Most will know what I’m getting at here, but for those still struggling, I’m naming those types who say they are Bipolar when they are clearly not. As the condition is associated with creativity,y and that it can have its wild side, it seems to have been ‘adopted’ by Rock Stars and Hollywood B-Lister’s desperate to get headlines.
For those who do have it, it’s irritating at best and downright insulting at worst. Unfortunately, there are other unwanted spin offs from this trend, and that is that this seeming respectability – by that I mean it’s become ‘an acceptable’ mental illness- leads to Doctors too readily diagnosing Bipolar at the first signs of mental issues. I’m coming across more and more people ‘who have it’ and though I cannot pull out stats, my gut tells me it’s nonsense. It was called Manic Depression until around 15 years ago but Bipolar it sounds rather better doesn’t it? When it was Manic Depression I didn’t notice that many Hollywood types coming out in great numbers then.
One might argue that it’s a good thing, in that it’s getting it out in the open, but I’m not so sure, and feel it demeans the absolute seriousness of the condition. I’m certainly not ashamed of the condition, but equally I don’t see it as a reason to shout out with joy from the rooftops. Suddenly it’s a subject on Homeland. It’s a great programme, but guess what ? yes, lets write a Bipolar part as that’s topical right now. Cynical? – I don’t think so. Yes, again one could argue it’s good to see it in the main stream. But I’m not sure the motivation for doing so is that noble or merely reflecting life as it is. In any event I can’t recognise myself in the behaviour of the Lady in question.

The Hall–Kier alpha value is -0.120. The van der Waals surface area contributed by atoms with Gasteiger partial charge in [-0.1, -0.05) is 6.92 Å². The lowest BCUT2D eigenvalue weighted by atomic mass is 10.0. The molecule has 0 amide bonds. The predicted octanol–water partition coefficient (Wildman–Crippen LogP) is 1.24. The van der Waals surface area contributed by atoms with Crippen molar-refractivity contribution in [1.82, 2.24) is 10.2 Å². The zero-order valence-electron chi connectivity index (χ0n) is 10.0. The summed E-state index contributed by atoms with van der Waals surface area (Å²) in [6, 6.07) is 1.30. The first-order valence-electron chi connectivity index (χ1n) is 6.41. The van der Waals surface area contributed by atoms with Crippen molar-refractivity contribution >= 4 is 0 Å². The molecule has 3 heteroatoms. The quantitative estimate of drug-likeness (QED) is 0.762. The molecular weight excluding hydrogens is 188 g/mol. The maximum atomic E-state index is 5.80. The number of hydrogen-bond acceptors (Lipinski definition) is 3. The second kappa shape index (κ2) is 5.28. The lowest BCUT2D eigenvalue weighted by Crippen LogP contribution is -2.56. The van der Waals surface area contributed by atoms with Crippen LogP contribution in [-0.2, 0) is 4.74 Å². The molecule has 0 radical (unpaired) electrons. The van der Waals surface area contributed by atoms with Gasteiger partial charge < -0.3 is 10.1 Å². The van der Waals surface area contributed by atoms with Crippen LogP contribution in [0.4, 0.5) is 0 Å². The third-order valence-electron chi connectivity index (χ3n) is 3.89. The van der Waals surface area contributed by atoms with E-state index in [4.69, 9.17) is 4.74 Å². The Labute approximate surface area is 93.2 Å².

My point is perhaps best made by the film Mr Jones played by Richard Gere. It was for me a much better take on the illness. It came out in 1993 when Bipolar, as a name, was in its infancy as far as public recognition stood. And yet who remembers it?
Too often I keep coming across friends and acquaintances who say on hearing I’m Bipolar- ‘ooh yes my friend is Bipolar I reckon’. In other words people seem quite willing to attach the Bipolar label to someone through casual diagnosis just because they are bad tempered or whatever.
Not much we can do about it, other than to bleat away on occasion and live with it. As with all these things I have to switch off by finding something to smile about. So let me too be flippant! To plagiarise an old Smirnoff Ad that some may remember
‘I used to think Felatio was a part in Hamlet until I realised I was Bipolar.

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